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NASA confirms presence of water on sunlit surfaces of the Moon

Andrew Tarantola
·Senior Editor
·4 min read

Astronomers have been aware of water ice present on the surface of the Moon, but it had only ever been discovered in deep, perpetually shadowed impact craters at its poles. That water could be exposed to intense solar radiation in Luna’s practically nonexistent atmosphere and not boil off into space seemed unlikely, at the very least. However, a recent mission by NASA’s Stratospheric Observatory for Infrared Astronomy (SOFIA) has confirmed just that, the space agency announced on Monday.

“Today, we are announcing the important discovery by SOFIA, that the previously detected hydrogen on the sunlit surface is located in water molecules,” Paul Hertz, director of the Astrophysics Division in the Science Mission Directorate at NASA, said during a press conference. “This discovery raises new questions about how water is created on the surface of the moon, and how it can persist in the harsh airless sunlight conditions of the lunar surface.”

SOFIA is an airborne observatory that uses a modified Boeing 747SP to fly a 100 inch (2.5 meter) telescope 45,000 feet into the atmosphere where it conducts surveys in the far infrared band of the electromagnetic spectrum. Previous surveys had detected the presence of hydrogen on the lunar surface via hydration, however, because those spectrographic techniques utilized infrared at the 3 micron wavelength, researchers were unable to determine whether that was hydrogen as present in H2O (aka water) or hydrogen as present in OH (hydroxyl), a close chemical cousin. SOFIA’s 6-micron wavelength survey confirmed the presence of water within Clavius Crater by “identifying the chemical fingerprint unique to the water molecule,” Hertz said. What’s more, it was found in concentrations ranging from 100 to 412 parts per million — roughly 12 ounces of liquid in a cubic meter of lunar soil or about 100 times drier than the Sahara.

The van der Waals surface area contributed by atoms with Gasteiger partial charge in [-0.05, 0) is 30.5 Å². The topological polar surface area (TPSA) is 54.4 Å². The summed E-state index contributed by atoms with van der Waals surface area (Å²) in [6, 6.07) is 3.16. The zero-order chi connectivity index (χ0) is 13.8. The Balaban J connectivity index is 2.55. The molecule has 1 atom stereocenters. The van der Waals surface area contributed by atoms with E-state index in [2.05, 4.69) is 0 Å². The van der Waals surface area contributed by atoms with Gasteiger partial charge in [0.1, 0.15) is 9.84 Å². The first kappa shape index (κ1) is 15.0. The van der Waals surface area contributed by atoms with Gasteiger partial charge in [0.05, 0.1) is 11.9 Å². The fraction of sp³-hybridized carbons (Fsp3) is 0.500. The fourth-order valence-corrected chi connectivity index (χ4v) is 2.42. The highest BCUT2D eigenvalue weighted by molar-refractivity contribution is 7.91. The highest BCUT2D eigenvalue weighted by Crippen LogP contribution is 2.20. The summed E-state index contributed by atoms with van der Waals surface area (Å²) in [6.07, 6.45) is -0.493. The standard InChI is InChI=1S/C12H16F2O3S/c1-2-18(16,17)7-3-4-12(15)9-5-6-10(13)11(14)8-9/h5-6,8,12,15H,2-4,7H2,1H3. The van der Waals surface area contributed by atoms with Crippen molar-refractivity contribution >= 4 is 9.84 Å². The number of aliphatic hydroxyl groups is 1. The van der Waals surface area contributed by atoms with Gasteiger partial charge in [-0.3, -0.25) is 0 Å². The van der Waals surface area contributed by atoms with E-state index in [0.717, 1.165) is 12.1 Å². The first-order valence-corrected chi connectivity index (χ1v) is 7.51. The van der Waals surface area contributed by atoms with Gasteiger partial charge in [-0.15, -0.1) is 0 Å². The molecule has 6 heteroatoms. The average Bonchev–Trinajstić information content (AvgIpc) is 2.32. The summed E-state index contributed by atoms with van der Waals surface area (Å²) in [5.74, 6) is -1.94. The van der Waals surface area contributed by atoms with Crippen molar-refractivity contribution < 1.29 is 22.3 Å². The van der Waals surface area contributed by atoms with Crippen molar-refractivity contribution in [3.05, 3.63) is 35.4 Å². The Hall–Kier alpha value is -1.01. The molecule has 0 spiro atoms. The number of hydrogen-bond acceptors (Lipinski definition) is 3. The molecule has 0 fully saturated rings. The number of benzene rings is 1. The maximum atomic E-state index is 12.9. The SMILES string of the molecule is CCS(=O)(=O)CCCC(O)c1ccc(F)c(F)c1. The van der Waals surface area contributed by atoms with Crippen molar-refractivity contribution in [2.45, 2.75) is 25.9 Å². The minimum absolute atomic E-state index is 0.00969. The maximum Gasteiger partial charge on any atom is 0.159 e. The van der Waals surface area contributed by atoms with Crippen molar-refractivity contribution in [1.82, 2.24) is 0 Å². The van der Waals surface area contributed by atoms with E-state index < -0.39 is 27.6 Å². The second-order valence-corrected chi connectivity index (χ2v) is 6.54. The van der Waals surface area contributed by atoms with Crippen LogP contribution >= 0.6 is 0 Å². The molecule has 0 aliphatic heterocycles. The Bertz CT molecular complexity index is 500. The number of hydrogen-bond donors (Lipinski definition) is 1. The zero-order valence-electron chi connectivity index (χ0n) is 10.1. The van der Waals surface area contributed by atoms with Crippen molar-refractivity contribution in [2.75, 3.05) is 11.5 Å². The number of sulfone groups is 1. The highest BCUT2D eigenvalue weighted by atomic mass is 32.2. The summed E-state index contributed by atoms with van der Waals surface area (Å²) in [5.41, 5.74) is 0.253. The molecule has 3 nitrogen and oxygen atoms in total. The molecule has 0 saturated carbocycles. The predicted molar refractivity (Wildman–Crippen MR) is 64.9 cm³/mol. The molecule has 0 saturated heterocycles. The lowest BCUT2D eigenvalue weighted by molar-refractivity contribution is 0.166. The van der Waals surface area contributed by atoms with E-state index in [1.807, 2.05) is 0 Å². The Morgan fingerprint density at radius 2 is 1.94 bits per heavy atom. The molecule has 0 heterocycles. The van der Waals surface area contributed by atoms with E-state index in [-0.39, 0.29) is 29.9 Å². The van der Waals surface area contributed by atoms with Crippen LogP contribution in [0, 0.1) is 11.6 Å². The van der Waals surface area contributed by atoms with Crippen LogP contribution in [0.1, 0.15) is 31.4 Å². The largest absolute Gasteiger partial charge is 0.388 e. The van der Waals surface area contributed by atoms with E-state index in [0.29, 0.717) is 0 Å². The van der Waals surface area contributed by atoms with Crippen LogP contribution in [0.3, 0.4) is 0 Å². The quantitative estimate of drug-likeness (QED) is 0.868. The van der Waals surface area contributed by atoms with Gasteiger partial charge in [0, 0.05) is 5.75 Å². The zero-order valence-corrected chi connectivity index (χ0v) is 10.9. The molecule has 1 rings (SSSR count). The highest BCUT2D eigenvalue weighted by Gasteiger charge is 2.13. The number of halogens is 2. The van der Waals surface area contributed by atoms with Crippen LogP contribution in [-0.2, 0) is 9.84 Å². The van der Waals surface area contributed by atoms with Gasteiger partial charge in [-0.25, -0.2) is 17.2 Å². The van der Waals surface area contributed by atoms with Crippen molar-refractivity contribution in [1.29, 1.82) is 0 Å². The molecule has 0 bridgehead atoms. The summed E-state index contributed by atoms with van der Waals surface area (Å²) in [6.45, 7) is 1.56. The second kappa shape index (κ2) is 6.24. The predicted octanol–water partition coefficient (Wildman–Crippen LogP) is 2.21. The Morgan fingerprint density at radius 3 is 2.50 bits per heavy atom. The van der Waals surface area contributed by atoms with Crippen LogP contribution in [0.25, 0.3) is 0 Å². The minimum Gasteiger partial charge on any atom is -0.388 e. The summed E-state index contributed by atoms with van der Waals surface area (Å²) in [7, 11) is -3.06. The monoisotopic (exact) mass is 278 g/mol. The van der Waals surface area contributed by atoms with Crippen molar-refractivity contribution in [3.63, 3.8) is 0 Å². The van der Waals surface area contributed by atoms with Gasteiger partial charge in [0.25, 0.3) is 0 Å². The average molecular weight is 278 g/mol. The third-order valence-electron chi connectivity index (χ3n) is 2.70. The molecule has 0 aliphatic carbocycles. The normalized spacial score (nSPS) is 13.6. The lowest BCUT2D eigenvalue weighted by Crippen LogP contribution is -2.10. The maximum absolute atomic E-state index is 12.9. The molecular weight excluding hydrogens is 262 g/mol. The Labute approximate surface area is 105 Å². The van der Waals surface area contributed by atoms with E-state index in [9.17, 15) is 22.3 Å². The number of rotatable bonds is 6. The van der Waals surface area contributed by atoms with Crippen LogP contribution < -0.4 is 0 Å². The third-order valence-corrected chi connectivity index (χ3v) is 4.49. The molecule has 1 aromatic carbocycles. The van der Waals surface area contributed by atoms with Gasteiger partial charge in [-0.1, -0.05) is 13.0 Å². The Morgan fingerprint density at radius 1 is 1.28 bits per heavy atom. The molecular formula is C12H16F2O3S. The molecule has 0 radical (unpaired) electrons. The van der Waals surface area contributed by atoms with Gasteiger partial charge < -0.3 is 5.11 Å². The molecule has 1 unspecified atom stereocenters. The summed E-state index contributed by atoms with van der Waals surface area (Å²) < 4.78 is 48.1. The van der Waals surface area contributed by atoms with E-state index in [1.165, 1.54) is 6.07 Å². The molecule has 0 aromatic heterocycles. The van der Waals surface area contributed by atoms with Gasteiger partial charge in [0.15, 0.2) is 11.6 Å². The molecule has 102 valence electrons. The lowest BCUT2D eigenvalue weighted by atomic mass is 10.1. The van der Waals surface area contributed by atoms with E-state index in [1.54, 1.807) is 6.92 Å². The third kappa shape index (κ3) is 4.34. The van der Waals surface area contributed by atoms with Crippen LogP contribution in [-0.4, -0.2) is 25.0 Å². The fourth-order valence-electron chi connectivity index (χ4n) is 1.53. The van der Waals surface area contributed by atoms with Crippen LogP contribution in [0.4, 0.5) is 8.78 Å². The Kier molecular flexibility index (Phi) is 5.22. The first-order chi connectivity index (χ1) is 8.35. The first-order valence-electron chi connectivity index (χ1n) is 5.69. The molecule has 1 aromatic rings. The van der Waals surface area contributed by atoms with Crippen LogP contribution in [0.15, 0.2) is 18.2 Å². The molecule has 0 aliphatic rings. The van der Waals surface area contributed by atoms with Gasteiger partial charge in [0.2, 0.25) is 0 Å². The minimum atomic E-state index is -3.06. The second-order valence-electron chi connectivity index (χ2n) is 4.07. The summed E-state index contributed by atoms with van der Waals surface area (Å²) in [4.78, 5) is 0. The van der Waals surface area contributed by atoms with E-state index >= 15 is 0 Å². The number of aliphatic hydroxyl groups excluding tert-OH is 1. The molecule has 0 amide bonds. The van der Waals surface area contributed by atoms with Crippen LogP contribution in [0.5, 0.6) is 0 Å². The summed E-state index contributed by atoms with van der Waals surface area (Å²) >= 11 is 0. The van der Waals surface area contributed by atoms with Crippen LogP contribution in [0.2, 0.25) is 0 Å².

“Without a thick atmosphere, water on the sunlit lunar surface should just be lost to space,” Casey Honniball, the lead author and postdoctoral fellow at NASA’s Goddard Space Flight Center, said in a statement. “Yet somehow we’re seeing it. Something is generating the water, and something must be trapping it there.”

NASA researchers already have a few ideas as to how that water might be getting made. It could be arriving aboard the micrometeorites that routinely rain down upon the lunar surface and are being protected from the harsh environment within pencil tip sized beads of glass formed during impact. Or, it could be created on the lunar surface itself where hydrogen arriving on solar wind reacts with oxygen-bearing minerals in the Moon’s regolith to create hydroxyl which is then bombarded with solar radiation to convert it into water.

“Understanding the source of water and its retention helps piece together the broader history and role water plays in our solar system and on other elements bodies like asteroids,” Honniball continued. It “may have implications for human exploration.”

“Water is extremely critical for deep space exploration,” Jacob Bleacher, chief exploration scientist for the Human Exploration and Operations Mission Directorate, noted. “It's a resource of direct value for our astronauts.” Water can be converted into breathable oxygen as well as burnable fuel or just used a drinkable liquid. However, water is heavy which makes launching it out of our gravity well aboard spacecraft an expensive and energy intensive venture.

“Anytime we don't need to pack water for our trip,” Bleacher continued, “we have an opportunity to take other useful items with us. For instance payloads to do more science. So you can imagine, easily being able to use water that is already at the moon, would be a big help for us.”

NASA must also determine how easy it is to actually access these sources of water. Whether Artemis crew members can simply process the lunar top soil to extract liquid water or will have to mine water ice out of frozen craters — literal holes where the sun don’t shine — will make a big difference in the planning and execution of future lunar missions.

“It was, in fact, the first time SOFIA has looked at the Moon, and we weren’t even completely sure if we would get reliable data, but questions about the Moon’s water compelled us to try,” Naseem Rangwala, SOFIA’s project scientist at NASA's Ames Research Center, said in a statement. “It’s incredible that this discovery came out of what was essentially a test, and now that we know we can do this, we’re planning more flights to do more observations.”